Shouldn't marriage be redefined to accommodate the growing number of children of gay and lesbian couples?
Obviously, their answer is going to be "No." The interesting part is what reasons they give for saying "no," through the voice of Kalley Yanta. Yanta starts by saying that there are actually very few same-sex couples raising children, only 22% of same-sex couples in fact, using numbers from the Williams Institute at UCLA. It appears that Yanta's numbers may be out of date, actually, as the number is actually closer to 17%. The US Census Bureau (which the Williams Institute based some of it's numbers on) found some errors and revised their numbers in Sept, '11. The Williams Institute prepared a new snapshot using the revised numbers. Yanta does also use some numbers pulled from the Census data.
So, basically, when I checked the numbers and did the math, I came up with 0.21 percent of households in the US are same-sex households, and 0.04 percent of the total population is a same-sex couple raising their "own" child (which the Census defines as "never-married children under 18 who are sons or daughters of one partner or spouse (Person 1) by birth, marriage (stepchild), or adoption."). These numbers are lower than the ones Yanta uses, which of course she would undoubtedly believe strengthens her argument, which goes like this:
Why should the definition of marriage, which has served us so well, be redefined for the 99.88 percent of households, in order to accommodate the desires of the 0.12 percent?That's her entire argument. Well, let's consider an analogous situation. Prior to Loving v. Virginia in 1967, multiple states had laws on the books that banned interracial marriages. Just as today, we have laws banning same-sex marriage. Loving v. Virginia overturned the laws banning interracial marriage, and three years later the US Census Bureau conducted the census of the US. In 1970, the total population was 203,392,031, and the number of interracial marriages was approximately 65,000. That's a percentage of 0.031. That's less than the current percentage of same-sex couples (since same sex marriage is only legal in a handful of states, compared to interracial marriage being legal in all states in 1970, I'm using the figures for total same-sex households, not just those legally married; it's certain that many of those unmarried same-sex couples would like to be married, but cannot be legally). I don't have numbers for how many of those 65,000 interracial couples had children, but obviously the percentage of the total population would have been less than the percentage of same-sex couples with children in 2010.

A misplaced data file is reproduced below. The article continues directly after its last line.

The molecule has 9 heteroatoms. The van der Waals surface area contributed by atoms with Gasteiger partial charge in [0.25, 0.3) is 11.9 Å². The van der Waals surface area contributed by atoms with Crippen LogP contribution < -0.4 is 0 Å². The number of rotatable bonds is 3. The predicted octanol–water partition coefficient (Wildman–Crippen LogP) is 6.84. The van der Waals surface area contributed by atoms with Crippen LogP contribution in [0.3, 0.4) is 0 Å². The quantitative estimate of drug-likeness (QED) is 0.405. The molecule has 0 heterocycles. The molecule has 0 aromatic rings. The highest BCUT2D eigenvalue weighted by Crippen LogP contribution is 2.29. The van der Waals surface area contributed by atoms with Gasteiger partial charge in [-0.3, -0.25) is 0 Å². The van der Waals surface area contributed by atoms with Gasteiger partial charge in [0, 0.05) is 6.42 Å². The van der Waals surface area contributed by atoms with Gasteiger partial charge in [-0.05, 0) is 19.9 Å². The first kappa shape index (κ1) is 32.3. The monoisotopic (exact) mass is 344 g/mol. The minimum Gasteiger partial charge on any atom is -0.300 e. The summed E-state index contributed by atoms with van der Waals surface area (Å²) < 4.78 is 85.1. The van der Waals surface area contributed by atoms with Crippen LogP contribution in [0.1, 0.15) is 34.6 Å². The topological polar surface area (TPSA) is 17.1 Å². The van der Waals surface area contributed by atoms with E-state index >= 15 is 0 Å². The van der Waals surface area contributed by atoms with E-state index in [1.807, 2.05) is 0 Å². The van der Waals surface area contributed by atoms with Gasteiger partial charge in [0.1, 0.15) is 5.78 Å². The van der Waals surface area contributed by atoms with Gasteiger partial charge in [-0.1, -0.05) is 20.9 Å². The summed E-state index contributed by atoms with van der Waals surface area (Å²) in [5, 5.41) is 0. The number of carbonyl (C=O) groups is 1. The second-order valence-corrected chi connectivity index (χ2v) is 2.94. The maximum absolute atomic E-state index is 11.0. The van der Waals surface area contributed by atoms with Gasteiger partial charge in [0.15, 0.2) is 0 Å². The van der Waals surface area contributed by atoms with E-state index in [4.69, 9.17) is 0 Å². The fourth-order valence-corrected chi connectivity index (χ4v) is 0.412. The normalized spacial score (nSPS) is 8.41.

So, why was it ok to redefine marriage in 1967 to accommodate the desires of 0.03 percent of the population (or less, if you just look at whatever number had children)? Equality, of course.
No matter how small a particular sub-population is, we do not have a right to deny that population equal rights with the majority. Ever. One of the strengths of a republic like America is that the minority is protected from an absolute tyranny of the majority. Or at least, that's how it's supposed to be. That's what the 14th Amendment, the 1st Amendment, and the "balance of powers" is supposed to help ensure. This is part of what the Supreme Court recognized in 1967, and why they overturned the miscegenation bans that were in place at the time.